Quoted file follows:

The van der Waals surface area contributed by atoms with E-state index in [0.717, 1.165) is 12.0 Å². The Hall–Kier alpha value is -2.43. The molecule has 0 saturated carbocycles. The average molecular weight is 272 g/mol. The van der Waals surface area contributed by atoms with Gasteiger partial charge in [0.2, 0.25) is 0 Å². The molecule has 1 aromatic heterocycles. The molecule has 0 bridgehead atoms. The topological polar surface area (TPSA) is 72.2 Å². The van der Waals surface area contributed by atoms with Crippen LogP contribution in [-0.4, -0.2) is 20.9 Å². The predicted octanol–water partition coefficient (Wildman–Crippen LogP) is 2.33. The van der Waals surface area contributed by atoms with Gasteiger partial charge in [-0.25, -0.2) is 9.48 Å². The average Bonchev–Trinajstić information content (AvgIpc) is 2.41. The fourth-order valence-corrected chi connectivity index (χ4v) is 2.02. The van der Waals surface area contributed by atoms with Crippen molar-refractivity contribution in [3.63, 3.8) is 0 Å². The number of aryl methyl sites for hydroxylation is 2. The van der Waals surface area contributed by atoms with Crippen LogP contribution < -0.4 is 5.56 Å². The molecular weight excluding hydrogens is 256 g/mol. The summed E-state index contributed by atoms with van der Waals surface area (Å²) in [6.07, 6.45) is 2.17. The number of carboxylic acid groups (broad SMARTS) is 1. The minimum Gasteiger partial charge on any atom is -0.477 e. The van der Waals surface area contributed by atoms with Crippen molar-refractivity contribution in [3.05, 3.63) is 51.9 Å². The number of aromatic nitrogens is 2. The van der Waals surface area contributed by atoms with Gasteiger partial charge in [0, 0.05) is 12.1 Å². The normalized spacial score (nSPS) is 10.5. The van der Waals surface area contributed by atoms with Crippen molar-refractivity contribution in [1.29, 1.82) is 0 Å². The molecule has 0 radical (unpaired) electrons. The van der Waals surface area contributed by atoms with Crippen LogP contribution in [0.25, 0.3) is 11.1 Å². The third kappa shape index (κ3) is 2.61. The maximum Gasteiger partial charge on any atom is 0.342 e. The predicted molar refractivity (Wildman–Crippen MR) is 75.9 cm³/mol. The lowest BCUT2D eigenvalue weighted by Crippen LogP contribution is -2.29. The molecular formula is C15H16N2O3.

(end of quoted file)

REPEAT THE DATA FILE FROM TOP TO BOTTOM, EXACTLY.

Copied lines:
The van der Waals surface area contributed by atoms with E-state index in [0.717, 1.165) is 12.0 Å². The Hall–Kier alpha value is -2.43. The molecule has 0 saturated carbocycles. The average molecular weight is 272 g/mol. The van der Waals surface area contributed by atoms with Gasteiger partial charge in [0.2, 0.25) is 0 Å². The molecule has 1 aromatic heterocycles. The molecule has 0 bridgehead atoms. The topological polar surface area (TPSA) is 72.2 Å². The van der Waals surface area contributed by atoms with Crippen LogP contribution in [-0.4, -0.2) is 20.9 Å². The predicted octanol–water partition coefficient (Wildman–Crippen LogP) is 2.33. The van der Waals surface area contributed by atoms with Gasteiger partial charge in [-0.25, -0.2) is 9.48 Å². The average Bonchev–Trinajstić information content (AvgIpc) is 2.41. The fourth-order valence-corrected chi connectivity index (χ4v) is 2.02. The van der Waals surface area contributed by atoms with Crippen molar-refractivity contribution in [3.63, 3.8) is 0 Å². The number of aryl methyl sites for hydroxylation is 2. The van der Waals surface area contributed by atoms with Crippen LogP contribution < -0.4 is 5.56 Å². The molecular weight excluding hydrogens is 256 g/mol. The summed E-state index contributed by atoms with van der Waals surface area (Å²) in [6.07, 6.45) is 2.17. The number of carboxylic acid groups (broad SMARTS) is 1. The minimum Gasteiger partial charge on any atom is -0.477 e. The van der Waals surface area contributed by atoms with Crippen molar-refractivity contribution in [3.05, 3.63) is 51.9 Å². The number of aromatic nitrogens is 2. The van der Waals surface area contributed by atoms with Gasteiger partial charge in [0, 0.05) is 12.1 Å². The normalized spacial score (nSPS) is 10.5. The van der Waals surface area contributed by atoms with Crippen molar-refractivity contribution in [1.29, 1.82) is 0 Å². The molecule has 0 radical (unpaired) electrons. The van der Waals surface area contributed by atoms with Crippen LogP contribution in [0.25, 0.3) is 11.1 Å². The third kappa shape index (κ3) is 2.61. The maximum Gasteiger partial charge on any atom is 0.342 e. The predicted molar refractivity (Wildman–Crippen MR) is 75.9 cm³/mol. The lowest BCUT2D eigenvalue weighted by Crippen LogP contribution is -2.29. The molecular formula is C15H16N2O3.